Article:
The Powhatan Indians spoke a language that was common to many of the Eastern Woodland tribes. The Powhatan Indians speak English today. The Powhatan language, also known as Virginia Algonquian, has not been spoken in centuries. Some Powhatan Indians continue to use Powhatan today for cultural and religious purposes, the way Italians may use Latin words today. Here are some common Powhatan words.
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All of the Eastern Woodland tribes, which include the Powhatan, were a stationary tribe. This meant that the tribes did not move very much, except when they were in search of food. This meant that they needed to create their own types of shelter. The Eastern Woodland tribes lived in homes called "longhouses", which all varied in size depending on how big of an area they had to use, as well as how many families were going to live in them. It was not uncommon to see 20 different families living in one longhouse. The longhouses were rectangular in shape, used saplings (baby trees), and branches for the frames. The branches were then woven together using the bark from the trees. Most Eastern Woodland tribes would then use animal skins, wood, and hay to construct their homes.
Like most longhouses used by the Eastern Woodland Indians, they contained shelves that could be used for storing food, equipment, and tools. While it was common for the Indians to sleep on the floor, some homes had platforms or racks that could be used as beds or chairs. The Indians in these homes slept on platforms lined with deerskin on each wall. In the center of this longhouse was an area to build a fire which was used for keeping warm in the winter or for cooking during rainy weather. Some larger longhouses might contain more than one place to build a fire. A hole built into the top of the longhouse served as a chimney to allow smoke to rise from the fire and ventilate to the outside. Most of the longhomes also would include shelves and drying racks where they would put the skins of the animals they killed to dry to use in their clothing, as food, and as part of new homes.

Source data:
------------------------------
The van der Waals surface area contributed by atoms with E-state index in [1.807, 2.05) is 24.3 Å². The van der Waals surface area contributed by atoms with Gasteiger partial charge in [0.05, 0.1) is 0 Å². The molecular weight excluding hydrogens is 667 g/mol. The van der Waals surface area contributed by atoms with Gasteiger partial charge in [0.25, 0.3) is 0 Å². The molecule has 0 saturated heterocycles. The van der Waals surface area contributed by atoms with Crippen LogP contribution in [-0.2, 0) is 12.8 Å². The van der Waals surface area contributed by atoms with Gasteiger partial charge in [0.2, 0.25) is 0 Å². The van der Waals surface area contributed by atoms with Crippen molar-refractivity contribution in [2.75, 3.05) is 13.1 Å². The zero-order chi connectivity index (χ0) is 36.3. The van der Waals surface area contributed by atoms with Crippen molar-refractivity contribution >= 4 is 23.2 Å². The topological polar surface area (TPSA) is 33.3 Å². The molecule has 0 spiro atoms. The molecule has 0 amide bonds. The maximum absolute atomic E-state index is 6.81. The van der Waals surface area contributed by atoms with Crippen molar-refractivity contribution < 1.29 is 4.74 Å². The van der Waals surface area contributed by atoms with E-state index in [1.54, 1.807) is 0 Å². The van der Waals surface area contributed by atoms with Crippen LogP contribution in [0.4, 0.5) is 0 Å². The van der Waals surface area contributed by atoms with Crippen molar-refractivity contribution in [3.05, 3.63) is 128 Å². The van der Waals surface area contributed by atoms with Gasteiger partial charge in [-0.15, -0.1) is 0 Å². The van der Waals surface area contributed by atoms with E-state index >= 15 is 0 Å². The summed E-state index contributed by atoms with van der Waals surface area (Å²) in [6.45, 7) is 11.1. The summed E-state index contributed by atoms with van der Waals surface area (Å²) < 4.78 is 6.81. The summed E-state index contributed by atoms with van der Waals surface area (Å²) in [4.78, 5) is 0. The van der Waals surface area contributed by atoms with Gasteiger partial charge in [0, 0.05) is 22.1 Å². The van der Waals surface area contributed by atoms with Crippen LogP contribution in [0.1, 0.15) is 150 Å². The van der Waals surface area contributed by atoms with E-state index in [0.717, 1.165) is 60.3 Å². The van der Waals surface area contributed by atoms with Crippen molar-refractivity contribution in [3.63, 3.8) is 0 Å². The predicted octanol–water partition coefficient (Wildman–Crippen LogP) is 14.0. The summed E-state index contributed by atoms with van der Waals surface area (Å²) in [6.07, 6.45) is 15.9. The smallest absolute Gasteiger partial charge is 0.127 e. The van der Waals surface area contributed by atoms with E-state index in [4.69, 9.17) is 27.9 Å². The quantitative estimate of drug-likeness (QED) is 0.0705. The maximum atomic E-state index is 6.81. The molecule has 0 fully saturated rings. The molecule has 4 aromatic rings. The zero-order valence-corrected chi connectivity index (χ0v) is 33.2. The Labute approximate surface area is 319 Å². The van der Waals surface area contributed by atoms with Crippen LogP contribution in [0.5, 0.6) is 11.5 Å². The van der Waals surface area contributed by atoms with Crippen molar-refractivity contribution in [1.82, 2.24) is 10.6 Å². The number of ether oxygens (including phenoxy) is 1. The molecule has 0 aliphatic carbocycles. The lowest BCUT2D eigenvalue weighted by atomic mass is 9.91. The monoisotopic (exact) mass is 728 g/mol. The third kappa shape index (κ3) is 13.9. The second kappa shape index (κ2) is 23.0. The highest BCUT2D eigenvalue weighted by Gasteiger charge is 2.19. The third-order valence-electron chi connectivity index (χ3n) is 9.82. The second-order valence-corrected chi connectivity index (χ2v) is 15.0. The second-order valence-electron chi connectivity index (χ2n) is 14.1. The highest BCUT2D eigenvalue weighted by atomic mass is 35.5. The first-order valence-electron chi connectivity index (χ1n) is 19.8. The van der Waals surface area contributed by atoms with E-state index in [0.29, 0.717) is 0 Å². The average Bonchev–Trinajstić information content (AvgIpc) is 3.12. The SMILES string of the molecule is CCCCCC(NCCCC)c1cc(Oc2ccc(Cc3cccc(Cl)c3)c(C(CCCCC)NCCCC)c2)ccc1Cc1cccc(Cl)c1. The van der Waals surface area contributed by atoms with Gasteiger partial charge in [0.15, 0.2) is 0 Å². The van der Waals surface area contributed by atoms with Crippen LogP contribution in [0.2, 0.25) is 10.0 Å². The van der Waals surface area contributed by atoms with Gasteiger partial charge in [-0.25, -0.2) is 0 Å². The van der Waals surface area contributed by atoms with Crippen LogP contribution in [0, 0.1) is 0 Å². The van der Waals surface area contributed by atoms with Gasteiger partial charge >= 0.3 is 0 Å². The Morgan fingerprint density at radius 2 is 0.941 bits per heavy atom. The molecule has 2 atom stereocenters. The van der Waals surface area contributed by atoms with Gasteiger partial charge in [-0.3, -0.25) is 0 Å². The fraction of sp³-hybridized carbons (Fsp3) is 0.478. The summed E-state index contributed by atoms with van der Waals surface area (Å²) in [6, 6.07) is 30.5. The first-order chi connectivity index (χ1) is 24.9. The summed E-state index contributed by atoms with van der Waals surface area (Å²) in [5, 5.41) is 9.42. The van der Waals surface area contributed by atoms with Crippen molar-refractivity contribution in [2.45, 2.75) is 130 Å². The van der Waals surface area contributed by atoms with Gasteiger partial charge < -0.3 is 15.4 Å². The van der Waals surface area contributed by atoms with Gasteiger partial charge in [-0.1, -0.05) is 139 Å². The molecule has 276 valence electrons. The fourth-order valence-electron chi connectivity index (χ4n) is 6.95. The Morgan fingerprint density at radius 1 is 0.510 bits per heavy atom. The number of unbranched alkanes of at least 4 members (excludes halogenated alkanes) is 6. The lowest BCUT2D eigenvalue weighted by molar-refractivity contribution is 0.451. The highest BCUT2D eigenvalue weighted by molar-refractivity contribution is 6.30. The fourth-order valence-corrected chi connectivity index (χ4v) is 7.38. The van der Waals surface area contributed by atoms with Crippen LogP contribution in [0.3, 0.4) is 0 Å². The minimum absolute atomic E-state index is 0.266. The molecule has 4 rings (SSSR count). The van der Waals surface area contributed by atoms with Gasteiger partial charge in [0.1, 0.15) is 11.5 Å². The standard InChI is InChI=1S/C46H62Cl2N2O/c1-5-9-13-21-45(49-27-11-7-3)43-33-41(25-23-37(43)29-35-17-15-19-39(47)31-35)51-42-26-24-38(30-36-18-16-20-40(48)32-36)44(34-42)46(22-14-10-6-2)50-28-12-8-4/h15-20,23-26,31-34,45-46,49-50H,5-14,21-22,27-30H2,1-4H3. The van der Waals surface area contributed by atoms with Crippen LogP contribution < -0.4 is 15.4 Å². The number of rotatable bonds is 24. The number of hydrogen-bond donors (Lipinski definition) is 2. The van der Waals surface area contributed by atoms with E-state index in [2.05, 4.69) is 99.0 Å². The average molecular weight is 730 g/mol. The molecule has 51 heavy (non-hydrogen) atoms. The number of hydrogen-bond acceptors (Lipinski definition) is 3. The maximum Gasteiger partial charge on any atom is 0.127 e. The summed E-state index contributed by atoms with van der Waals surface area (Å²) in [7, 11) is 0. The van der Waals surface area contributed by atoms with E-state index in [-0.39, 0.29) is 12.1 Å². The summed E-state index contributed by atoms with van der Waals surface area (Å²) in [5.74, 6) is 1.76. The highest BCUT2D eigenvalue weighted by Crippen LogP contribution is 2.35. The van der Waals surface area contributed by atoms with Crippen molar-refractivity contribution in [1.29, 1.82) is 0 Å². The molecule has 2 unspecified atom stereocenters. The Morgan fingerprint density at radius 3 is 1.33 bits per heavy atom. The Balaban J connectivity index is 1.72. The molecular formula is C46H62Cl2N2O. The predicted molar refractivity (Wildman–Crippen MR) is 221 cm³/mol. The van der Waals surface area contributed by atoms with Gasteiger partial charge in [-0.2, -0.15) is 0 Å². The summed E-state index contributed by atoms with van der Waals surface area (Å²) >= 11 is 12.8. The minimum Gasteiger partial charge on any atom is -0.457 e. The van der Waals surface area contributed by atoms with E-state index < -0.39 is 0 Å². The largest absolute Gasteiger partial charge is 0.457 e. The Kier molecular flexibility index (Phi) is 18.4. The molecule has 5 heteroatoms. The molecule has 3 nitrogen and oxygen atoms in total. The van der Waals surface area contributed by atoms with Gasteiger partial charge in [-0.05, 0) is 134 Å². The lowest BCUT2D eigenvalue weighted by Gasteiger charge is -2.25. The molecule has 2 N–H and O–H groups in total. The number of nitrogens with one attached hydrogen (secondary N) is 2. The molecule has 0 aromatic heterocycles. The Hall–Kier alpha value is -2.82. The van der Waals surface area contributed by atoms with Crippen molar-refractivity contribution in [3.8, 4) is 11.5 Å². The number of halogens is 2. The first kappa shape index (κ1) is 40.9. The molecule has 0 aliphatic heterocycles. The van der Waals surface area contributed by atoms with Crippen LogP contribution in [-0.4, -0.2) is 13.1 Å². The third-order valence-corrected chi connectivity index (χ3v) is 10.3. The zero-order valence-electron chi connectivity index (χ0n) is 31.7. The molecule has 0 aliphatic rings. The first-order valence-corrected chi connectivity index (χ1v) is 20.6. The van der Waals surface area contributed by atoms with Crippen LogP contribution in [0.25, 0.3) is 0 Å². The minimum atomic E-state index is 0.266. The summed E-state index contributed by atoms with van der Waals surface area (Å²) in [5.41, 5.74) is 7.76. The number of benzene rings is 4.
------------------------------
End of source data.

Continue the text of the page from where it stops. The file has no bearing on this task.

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The Northeastern Woodland Indians were expert farmers and farming was the main focus of their lives. Though primarily farmers, they were also skilled hunters and animals were a staple in their diets. The Indians also fished the fresh waters of the many rivers and streams throughout the region using hooks, spears, and nets. Tribes along the coastal Atlantic waters also dug for shellfish such as oysters and clams.Many tribes planted corn, beans, and squash which they called the "Three Sisters". In addition to the three principal crops, gourds, Jerusalem artichokes, melons, pumpkins, sunflowers and tobacco were also grown. They also gathered seeds, berries, and nuts. They dried berries, corn, fish, meat and squash for the winter.
Deer were abundant in the meadows and hunting grounds of the Woodland Indians and was probably the most important animal to the Woodland Indians. Deer were used for clothing, moccasins, and food. The antlers were used for arrowheads and the hooves were used for glue. To prepare a deer hide they placed the skin in a running brook, preferably with a clay bottom. This loosened the hair that was then scraped off the hide. In addition to deer, the Woodland Indians also hunted rabbits, bear, squirrel, beaver, and other animals that could be found in the region.